RBC Heritage

Harbour Town Golf Links

Short Game

Be The Boss Of Your Ball

Float it. Bump it. Check it. Hole it.
June 19, 2015

I know what you're thinking: When I say "be the boss of your ball," you figure I want you to yell at it the way I sometimes do in tournaments. Jokes aside, that's not what I'm talking about. Being the boss means getting the ball to do what you want it to do. Like floating in the air and landing softly, or banking off a mound and rolling out like a putt, or taking a couple of hops and checking up stone dead next to the flag. And once you're on the green, it's about tracking to the hole with the right blend of speed and break. If you can control the ball in these situations, you're going to shoot lower scores. Here are a few of my short-game secrets. We'll put that ball to work for you.



To save my par from right of the 18th green on Saturday at the Masters, I needed to loft the ball high and land it with very little rollout. When I want to float the ball in the air like that, I set up in a wide stance and play it about middle. I lay the club wide open, meaning the face of my 60-degree wedge points straight up. The wider stance keeps me stable so I can make an aggressive swing. That helps get the ball up.


The open face adds loft, too, provided I can maintain that loft through impact. How I do that is the secret to pulling off this shot. I use a little hand-and-wrist action just as the club is getting to the ball. It happens in a flash, but what I'm trying to do is slide the clubface under the ball a split second before my hands pass over it. This ensures that the extra loft you start with at address is still there at impact. Get it right, and the ball comes off high and soft. A word of caution: This is a real finesse play, so you'll have to practice it before you can start hitting it on command.


Another way to add some finesse around the green is to bump your ball into a hill and use the slope to kill the speed. This works well if you're short-sided and the flag is too close to the edge of the green to risk a high shot. To bump the ball, I play it close to my back foot and use a lower-lofted wedge, like my 52 (below). These adjustments keep the ball down. I also favor my front foot: I'd say my weight is 70 percent left during the swing.

The key to bumping the ball is to strike it before the club hits the ground. You can get away with hitting a little behind the ball if you're trying to flop it, but you need solid contact here. You want to feel like you're driving the clubhead down at impact. Combine that with the ball being back and your weight forward, and the shot will squirt out low, lose some heat on the hill and roll up to that tucked pin.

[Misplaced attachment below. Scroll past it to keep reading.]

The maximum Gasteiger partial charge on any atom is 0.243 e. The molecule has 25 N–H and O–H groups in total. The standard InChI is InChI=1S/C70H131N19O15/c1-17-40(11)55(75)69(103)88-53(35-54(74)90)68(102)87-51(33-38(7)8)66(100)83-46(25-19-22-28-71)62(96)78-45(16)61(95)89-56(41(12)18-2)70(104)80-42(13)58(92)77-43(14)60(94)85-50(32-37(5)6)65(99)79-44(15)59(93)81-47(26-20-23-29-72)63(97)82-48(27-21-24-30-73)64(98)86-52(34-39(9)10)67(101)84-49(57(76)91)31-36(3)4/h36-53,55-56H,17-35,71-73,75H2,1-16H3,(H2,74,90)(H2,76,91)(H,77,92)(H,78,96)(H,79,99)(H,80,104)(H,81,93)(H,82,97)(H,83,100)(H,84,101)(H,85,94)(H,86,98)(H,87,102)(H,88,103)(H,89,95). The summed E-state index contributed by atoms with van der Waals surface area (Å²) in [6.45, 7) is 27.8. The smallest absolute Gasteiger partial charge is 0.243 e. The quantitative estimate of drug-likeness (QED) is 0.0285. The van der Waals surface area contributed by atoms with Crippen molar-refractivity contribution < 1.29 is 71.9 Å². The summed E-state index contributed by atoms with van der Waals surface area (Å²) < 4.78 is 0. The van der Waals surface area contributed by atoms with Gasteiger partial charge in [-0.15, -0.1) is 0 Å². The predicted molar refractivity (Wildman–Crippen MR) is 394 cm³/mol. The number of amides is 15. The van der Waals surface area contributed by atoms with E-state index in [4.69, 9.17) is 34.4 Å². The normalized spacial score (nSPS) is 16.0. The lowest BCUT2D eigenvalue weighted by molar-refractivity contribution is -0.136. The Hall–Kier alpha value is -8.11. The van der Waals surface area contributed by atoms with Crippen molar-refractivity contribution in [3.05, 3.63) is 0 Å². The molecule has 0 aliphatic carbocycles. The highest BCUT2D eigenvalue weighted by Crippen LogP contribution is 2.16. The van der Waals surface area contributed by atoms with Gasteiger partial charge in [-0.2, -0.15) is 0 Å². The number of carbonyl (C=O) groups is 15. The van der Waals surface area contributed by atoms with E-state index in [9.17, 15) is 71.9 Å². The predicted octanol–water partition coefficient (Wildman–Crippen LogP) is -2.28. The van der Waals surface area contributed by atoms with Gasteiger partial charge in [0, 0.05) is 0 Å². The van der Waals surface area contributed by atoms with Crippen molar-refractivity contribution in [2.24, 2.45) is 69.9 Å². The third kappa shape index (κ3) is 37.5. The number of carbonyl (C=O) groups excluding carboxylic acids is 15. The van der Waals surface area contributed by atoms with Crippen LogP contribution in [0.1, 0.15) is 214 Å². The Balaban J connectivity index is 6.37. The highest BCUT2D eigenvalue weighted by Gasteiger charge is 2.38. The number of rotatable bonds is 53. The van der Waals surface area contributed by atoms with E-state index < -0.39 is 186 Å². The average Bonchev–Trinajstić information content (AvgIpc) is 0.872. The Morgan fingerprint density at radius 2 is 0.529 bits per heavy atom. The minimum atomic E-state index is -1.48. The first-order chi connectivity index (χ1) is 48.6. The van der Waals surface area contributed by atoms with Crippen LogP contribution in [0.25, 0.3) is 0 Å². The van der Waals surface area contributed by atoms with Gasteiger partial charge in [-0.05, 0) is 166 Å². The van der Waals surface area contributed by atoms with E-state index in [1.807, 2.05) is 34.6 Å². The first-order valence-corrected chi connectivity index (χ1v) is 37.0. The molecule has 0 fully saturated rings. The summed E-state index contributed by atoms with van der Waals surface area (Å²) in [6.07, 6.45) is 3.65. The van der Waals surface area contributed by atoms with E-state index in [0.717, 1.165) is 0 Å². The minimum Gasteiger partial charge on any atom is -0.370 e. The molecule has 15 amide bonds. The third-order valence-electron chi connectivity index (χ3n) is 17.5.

The coolest way to control your ball is to fly it in low and get it to grab after a couple of bounces. I use this technique when I have a lot of green to work with. I take my 60-degree wedge, open the face slightly at address, and set the ball about middle in my stance to make sure I catch it clean (above). Going back, I hinge my wrists, then try to maintain a little of that hinge coming down. My hands should be a touch closer to the target than my clubhead at impact.

Here's a trick to put the brakes on the ball: Keep the clubhead close to the ground for as long as you can after the strike—that gives the grooves a chance to really grip the ball and create backspin. If you swing up too soon, you'll either hit the shot too high or make poor contact. To spin it, you need speed and a crisp strike, so turn your body through to face the target.


Hopefully you got the ball to do what you wanted on the chip or pitch, so all that's left is a tap-in. But if you still have work to do, here's what you need to remember: You can't determine how much a putt will break until you figure out how hard you're going to hit it. That might sound obvious, but I see a ton of putts come up short because the golfer paid too much attention to the slope of the green and not enough to the speed.


On breaking putts, walk along the low side of the line and try to figure out the speed first. When you get over the ball, take a few extra looks down the line to lock in your distance.

Picture the path the ball will need to take at that speed, and pick a spot about midway between you and the hole on that path—like a blemish on the green. With good speed, a ball that rolls over that spot will funnel right into the cup.